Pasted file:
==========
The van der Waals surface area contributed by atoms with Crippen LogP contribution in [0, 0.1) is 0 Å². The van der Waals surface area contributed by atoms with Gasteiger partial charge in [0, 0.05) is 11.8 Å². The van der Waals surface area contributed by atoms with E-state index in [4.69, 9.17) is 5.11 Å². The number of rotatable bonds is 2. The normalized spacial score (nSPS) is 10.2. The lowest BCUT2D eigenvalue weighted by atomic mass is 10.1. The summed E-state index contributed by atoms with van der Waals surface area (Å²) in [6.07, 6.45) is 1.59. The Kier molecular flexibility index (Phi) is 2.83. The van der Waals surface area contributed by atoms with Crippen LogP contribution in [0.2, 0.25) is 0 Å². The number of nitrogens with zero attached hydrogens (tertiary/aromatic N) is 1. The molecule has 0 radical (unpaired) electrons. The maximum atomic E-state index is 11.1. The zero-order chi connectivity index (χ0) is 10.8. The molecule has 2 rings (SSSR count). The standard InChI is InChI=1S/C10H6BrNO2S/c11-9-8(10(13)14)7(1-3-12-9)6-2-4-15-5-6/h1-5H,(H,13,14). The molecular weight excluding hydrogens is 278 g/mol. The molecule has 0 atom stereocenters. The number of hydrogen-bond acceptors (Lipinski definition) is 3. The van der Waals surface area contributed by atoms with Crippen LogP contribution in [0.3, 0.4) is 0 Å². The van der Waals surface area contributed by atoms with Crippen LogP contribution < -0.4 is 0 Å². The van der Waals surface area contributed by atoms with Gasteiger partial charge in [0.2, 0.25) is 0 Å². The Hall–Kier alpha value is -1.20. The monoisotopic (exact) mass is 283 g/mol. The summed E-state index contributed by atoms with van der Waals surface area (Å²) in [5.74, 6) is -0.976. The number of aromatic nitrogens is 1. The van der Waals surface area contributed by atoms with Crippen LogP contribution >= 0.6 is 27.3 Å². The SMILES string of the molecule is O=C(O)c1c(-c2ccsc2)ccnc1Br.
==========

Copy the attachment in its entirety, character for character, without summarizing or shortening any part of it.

The van der Waals surface area contributed by atoms with Crippen LogP contribution in [0, 0.1) is 0 Å². The van der Waals surface area contributed by atoms with Gasteiger partial charge in [0, 0.05) is 11.8 Å². The van der Waals surface area contributed by atoms with E-state index in [4.69, 9.17) is 5.11 Å². The number of rotatable bonds is 2. The normalized spacial score (nSPS) is 10.2. The lowest BCUT2D eigenvalue weighted by atomic mass is 10.1. The summed E-state index contributed by atoms with van der Waals surface area (Å²) in [6.07, 6.45) is 1.59. The Kier molecular flexibility index (Phi) is 2.83. The van der Waals surface area contributed by atoms with Crippen LogP contribution in [0.2, 0.25) is 0 Å². The number of nitrogens with zero attached hydrogens (tertiary/aromatic N) is 1. The molecule has 0 radical (unpaired) electrons. The maximum atomic E-state index is 11.1. The zero-order chi connectivity index (χ0) is 10.8. The molecule has 2 rings (SSSR count). The standard InChI is InChI=1S/C10H6BrNO2S/c11-9-8(10(13)14)7(1-3-12-9)6-2-4-15-5-6/h1-5H,(H,13,14). The molecular weight excluding hydrogens is 278 g/mol. The molecule has 0 atom stereocenters. The number of hydrogen-bond acceptors (Lipinski definition) is 3. The van der Waals surface area contributed by atoms with Crippen LogP contribution in [0.3, 0.4) is 0 Å². The van der Waals surface area contributed by atoms with Crippen LogP contribution < -0.4 is 0 Å². The van der Waals surface area contributed by atoms with Gasteiger partial charge in [0.2, 0.25) is 0 Å². The Hall–Kier alpha value is -1.20. The monoisotopic (exact) mass is 283 g/mol. The summed E-state index contributed by atoms with van der Waals surface area (Å²) in [5.74, 6) is -0.976. The number of aromatic nitrogens is 1. The van der Waals surface area contributed by atoms with Crippen LogP contribution >= 0.6 is 27.3 Å². The SMILES string of the molecule is O=C(O)c1c(-c2ccsc2)ccnc1Br.